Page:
Almost all unhealthy stress reactions involve a lack of some kind of integration. You may remember Paula, the intensive care nurse who virtually eliminated years of crippling pain and anxiety simply by shifting her mode of attention from one that favored the left hemisphere to one that integrated both left and right hemispheres. Siegel refers to this as “horizontal integration.”
And as you’ll see on other pages about stress on this site, whenever there is a lack of integration, there is a tendency for the brain and body to create stress and disease.
While it’s true that our minds are capable of triggering
the stress response to such a degree that it can cause mental,
emotional, and physical imbalance, let’s not forget that it’s a powerful
part of our physiology for an important reason. When triggered in
response to an actual, short-lived danger, the stress response helps us
to accomplish physical feats we might otherwise find extremely
difficult, if not impossible to manage.
The following article, which appeared in the Boston Globe on November 1, 1980, offers a dramatic example of what a person, out of compassionate concern for another, can do under the helpful influence of the stress response:
In this case, a well-placed stress response helped Lemerand to accomplish an apparent miracle.
As we say repeatedly on this site, whatever challenge you may be facing – whether it’s an outer circumstance, physical pain, or a difficult emotion – there’s one thing you can do that will help you deal with whatever it is in a calm and constructive way:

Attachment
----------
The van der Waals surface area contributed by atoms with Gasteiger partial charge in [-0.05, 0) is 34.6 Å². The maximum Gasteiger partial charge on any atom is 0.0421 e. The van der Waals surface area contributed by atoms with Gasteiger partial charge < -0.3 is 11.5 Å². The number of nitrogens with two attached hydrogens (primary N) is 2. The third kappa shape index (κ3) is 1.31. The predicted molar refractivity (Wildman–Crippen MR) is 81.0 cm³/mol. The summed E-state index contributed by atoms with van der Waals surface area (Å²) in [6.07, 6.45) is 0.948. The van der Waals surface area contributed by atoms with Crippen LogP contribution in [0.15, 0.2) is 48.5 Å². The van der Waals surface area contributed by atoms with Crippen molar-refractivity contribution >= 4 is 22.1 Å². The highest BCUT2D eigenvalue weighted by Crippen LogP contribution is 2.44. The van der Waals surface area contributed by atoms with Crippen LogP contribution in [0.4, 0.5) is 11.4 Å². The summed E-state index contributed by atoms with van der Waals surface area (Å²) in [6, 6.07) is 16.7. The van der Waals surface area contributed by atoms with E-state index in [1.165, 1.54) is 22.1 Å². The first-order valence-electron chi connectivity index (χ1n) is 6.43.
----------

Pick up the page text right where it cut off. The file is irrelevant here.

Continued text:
Remember to breathe…
In other words – to whatever extent you’re able, anchor your attention in the hub of pure awareness. If, in a moment of stress, you’ve already been practicing doing that for a while, you may be able to simply shift your attention inward to connect to your core of calm, strength, and ease. Or you can use any of the techniques you learn on this site to help you make the shift.
Whenever you’re able to pair a stressful sensation or emotion with an
experience of the core, you’re literally rewiring the neural pathways in
Say, for example, you’re feeling anxious about a test you’ll be taking. By simply contacting the state of calm and ease at your core, while at the same time being aware of the feeling of anxiety, you change the way your brain processes the anxious feeling. Neurons related to the experience of anxiety will fire together with neurons related to the experience of calm and, as a result, they will begin to wire together.
Of course, it takes a number of repetitions before the new wiring will be secure and reliable. But each time you experience anxiety and calm together, it makes it a little easier for you to relax the next time a feeling of anxiety comes up. (And when you’re less anxious, your lower brain will be less likely to get in the way of your upper brain as it focuses on taking your test!)
Perhaps you read the story of Tony on our cognitive behavioral therapy page. During an hour-long class on stress management for diabetes, Tony understood, for the first time, that it was his attitude which had created much of his stress. As a result of that new understanding, he was able to change a lifetime of reactive habits and to change his life in some rather dramatic ways.
In future pages, we'll be talking more about the physical symptoms of stress, the different causes of stress, and stress management techniques that will help you relieve stress.